Projectors are useful for creating special effects in your levels, they are used to "project" textures (go figure) onto surfaces, and can be used to create effects like blood splatters and lighting effects. Projectors are very touchy, and will easily crash the editor. In addition, the effects you apply to them tend to stay projected. If you move it to another part of the level the original projection will still be there:
Rebuilding or deleting the Projector can sometimes remove the original, but the best way to get rid of them is to reopen the level. The downside is reopening has a tendency to crash the editor. For this reason, it helps to figure out exactly what you want the Projector to do before you start making it.
The first thing we have to do is tell the Projector what texture we want it to use. Open up the Projector's properties and click open the Projector tab. The property at the bottom, ProjTexture, tells it which one to use. Depending on what you want it to do, there are plenty of textures to use already included with the game. Click on the one you want, then hit Use next to ProjTexture.
Now we have to decide what we want our projector to affect. There are seven properties that we need to look at for this:
bLevelStatic - Setting this to True destroys the Projector after it has applied its texture to the level, so that actors are not affected by it even if bProjectActor is set to True. This is useful for decals such as blood splatters or scorch marks.
bProjectActor - Leaving this True causes the projection to be displayed on Actors (Players, bots, weapons). This is useful for Projectors used for light or shadow effects.
bProjectBSP - Leaving this True causes the projection to be displayed on BSP surfaces not set to Unlit. This is useful for Projectors used for light or shadow effects, and decals.
bProjectOnUnlit - Setting this True causes the projection to be displayed on BSP surfaces set to Unlit.
bProjectParticles - Leaving this True causes the projection to be displayed on particle systems, like emitter effects and smoke trails from weapon fire. This is useful for Projectors used for light and shadow effects.
bProjectStaticMesh - Leaving this True causes the projection to be displayed on static meshes. This is useful for Projectors used for light and shadow effects, and decals.
bProjectTerrain - Leaving this True causes the projection to be displayed on terrain. This is useful for Projectors used for light and shadow effects, and decals.
Now we have our Projector set to affect what we want it to, now it's time to look at the rest of the Projector's properties and what they do.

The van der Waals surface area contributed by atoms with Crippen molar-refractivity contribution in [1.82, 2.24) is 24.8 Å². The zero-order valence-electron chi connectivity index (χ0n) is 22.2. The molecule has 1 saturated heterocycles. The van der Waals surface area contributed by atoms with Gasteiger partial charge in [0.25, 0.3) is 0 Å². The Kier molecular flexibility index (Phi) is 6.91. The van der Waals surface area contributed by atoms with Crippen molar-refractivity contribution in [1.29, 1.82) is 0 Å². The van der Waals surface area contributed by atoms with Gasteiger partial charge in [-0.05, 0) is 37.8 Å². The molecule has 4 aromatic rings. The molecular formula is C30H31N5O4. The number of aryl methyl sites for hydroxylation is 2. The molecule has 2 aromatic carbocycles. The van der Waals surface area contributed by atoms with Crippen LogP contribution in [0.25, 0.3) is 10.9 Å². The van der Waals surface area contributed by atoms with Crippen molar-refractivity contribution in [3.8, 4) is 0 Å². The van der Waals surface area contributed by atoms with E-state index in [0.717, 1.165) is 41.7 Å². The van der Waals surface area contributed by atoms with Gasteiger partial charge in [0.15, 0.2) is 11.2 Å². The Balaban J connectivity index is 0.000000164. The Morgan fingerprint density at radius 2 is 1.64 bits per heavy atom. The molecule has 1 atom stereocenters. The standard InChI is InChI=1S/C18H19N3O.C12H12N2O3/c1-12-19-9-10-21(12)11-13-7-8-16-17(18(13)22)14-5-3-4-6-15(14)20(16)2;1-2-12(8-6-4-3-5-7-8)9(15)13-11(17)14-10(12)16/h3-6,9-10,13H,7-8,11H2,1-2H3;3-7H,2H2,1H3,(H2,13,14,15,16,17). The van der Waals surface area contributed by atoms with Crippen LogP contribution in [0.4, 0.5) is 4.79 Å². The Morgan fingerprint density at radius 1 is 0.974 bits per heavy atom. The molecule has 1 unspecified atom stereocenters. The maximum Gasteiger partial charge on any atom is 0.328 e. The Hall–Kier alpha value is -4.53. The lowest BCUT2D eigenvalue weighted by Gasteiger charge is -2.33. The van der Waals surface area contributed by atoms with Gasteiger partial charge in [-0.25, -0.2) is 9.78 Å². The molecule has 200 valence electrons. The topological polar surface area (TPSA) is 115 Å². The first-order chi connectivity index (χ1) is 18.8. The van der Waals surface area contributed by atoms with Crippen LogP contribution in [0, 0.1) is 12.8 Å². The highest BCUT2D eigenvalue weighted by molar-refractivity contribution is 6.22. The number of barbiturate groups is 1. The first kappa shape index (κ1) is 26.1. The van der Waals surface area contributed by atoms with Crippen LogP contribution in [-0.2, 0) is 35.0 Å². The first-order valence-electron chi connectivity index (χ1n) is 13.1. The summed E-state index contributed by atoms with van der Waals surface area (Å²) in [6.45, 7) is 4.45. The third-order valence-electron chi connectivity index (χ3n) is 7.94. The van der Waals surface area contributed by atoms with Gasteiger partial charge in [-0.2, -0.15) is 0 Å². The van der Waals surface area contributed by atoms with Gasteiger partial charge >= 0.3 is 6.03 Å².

bClipBSP - If this is left at the default, False, the projected texture is repeated along the entire length of any BSP surface inside the area of effect. If set to True, only the area inside the blue projection box is affected.
bClipStaticMesh - The same as bClipBSP, but applies to Static Meshes.
bDynamicAttach - Used by the engine during play, not used in editing.
bGradient - If set to True, the texture is faded the further away from the Projector it is.
bProjectOnAlpha - No affect, not used.
bProjectOnBackfaces - If left at False, the projection is faded the more of an angle it has to the Projector. If set to True, all faces are projected to at full brightness.
FOV - Sets the Projector's field of view. Leaving it at 0 gives parallel lines, useful for things like sunlight shining through a window. Wider angles would be used for things like a light source behind a piece of grating.
FrameBufferBlendingOp & MaterialBlendingOp - Sets how the projected texture is mixed with the mesh/bsp texture. For effects such as light filtering through a window, setting Frame to PB_Add and Material to PB_None creates a good effect. For blood splatters and other decals, setting them to PB_Modulate and PB_None respectively works, but rebuilding turns the entire area it affects black. Projectors should be added in after the level has been built so this doesn't happen.
MaxTraceDistance - Sets the maximum distance the projection will be displayed from the Projector.
ProjectTag - The Projector will only affect brushes and meshes with this Tag.
ProjTexture - Sets the texture the Projector uses.
Display >> Drawscale - Sets the size of the texture. The height and width can not be adjusted separately.
With these properties you should be able to get the effect you want. Projectors can display animated textures to create watery shimmers or flickering effects for fire, for sunlight shining through a window or the shadow of a tree on the ground, and blood splatters and rocket scorch marks on the walls.
That is it for this tutorial, good luck!